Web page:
Let us cite some of the instances of the Oraifite people arrested by SARS and charged by the police with defaming the character of a private citizen and businessman named Emeka Offor. We may start with the most recent. On Friday, March 28, 2014, a popular importer based in Onitsha, Anambra State, Chief Eugene Nworah, was arrested by men from the SARS headquarters in Anambra State located at Awkuzu in Oyi Local Government Area.  As at the time of writing this short article (Monday April 7), Chief Nworah, better known by his traditional sobriquet of Nwa ji Mma Gbuo Agu, is still held by the police who have in the last one week paraded him handcuffed in the streets of Oraifite and Onitsha where does his business. In a desperate attempt to justify their holding him alongside hardened criminals in a cell for over one week in flagrant violation of the Nigerian Constitution which states that no person can be detailed for more than 24 hours without charges in court unless an offence as serious as murder is involved, the police who could not find any incriminating object against him anywhere hurried to the Onitsha Magistrate Court, of all places, this afternoon to charge him with arms dealing, in addition to defamation of Emeka Offor’s character. Chief Nworah had earlier in an online write-up accused Offor of being the brain behind his loss of nine 40-foot containers with goods worth N970m.

Ironically only this afternoon Mr. Justice Peter Afere, sitting at the Federal Capital Territory High Court at Apo in Abuja, awarded N5m damages against both the police and Offor for infringing on the fundamental rights of Comrade Bonny Okonkwo, a South African-based Nigerian businessman from Oraifite who was arrested from his residence in Surulere, Lagos, by SARS men from the IGP’s office who detained him in solitary confinement from July 17 to August 23, 2013. He was released on the orders of Chief Magistrate Dahiru of Kubwa Judicial Division.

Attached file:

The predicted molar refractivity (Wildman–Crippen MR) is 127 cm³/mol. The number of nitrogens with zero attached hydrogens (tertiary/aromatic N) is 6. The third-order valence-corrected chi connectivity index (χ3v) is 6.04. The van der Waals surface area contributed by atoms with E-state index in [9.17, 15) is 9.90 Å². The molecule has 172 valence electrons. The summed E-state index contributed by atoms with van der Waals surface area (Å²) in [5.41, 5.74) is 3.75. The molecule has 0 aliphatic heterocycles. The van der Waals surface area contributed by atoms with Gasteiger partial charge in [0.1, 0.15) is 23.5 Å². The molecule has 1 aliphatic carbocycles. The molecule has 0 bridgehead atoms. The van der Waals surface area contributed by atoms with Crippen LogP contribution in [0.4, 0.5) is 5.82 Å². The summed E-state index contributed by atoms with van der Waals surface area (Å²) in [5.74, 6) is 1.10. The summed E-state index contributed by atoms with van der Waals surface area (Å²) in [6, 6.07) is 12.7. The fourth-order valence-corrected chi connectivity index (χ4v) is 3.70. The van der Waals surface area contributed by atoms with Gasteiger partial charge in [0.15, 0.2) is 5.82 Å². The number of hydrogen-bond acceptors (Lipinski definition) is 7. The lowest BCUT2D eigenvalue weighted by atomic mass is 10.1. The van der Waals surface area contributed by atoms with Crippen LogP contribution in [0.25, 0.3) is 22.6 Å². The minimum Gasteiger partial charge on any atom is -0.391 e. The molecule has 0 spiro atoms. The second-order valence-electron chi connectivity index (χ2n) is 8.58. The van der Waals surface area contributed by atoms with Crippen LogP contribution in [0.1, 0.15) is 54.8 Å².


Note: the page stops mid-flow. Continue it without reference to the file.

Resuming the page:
The case of Ifeanyi, Chinedu and Tochukwu Igboanuzue has been reported. These brothers were arrested by SARS for accusing their elder brother, Sunday Igboanuzue, a close ally of Offor, of acting improperly to their sister, Joy, before she died on December 5, 2013. Because of the controversy of their arrest and detention, their sister was buried only on Friday, March 21, 2014. The three brothers secured their freedom only on court orders. But they are now being tried by police at the Ozubulu Magistrate Court for defamation of the character of their brother who is Offor’s ally in Oraifite local politics. Ifeanyi Nwokolo, an Nnewi  based trader, was arrested together with his cousin, Muozube, by SARS men from Nnewi for having the effrontery to bicker with each other over the ownership of a piece of land adjacent to Offor’s palatial residence in the village. Such examples of gross abuse of SARS against Offor’s kinsmen and the gross violations of basic human rights inherent in the actions are legion.

IGP Abubakar has allowed the police on his watch to behave in a way which makes reasonable members of society believe that the Nigeria Police Force has been privatized to Dr. Okigbo’s “inelegant men of power and money”. This is an awful way for Abubakar to end his career. It may be the only thing for which  his police leadership will be remembered, at least in the Southeast. It is difficult to convince Nigerians that the IGP’s men in the Southeast and elsewhere have been debasing their office in this manner without his blessing.


Hameed is a political scientist and essayist based in Ilorin, Kwara State.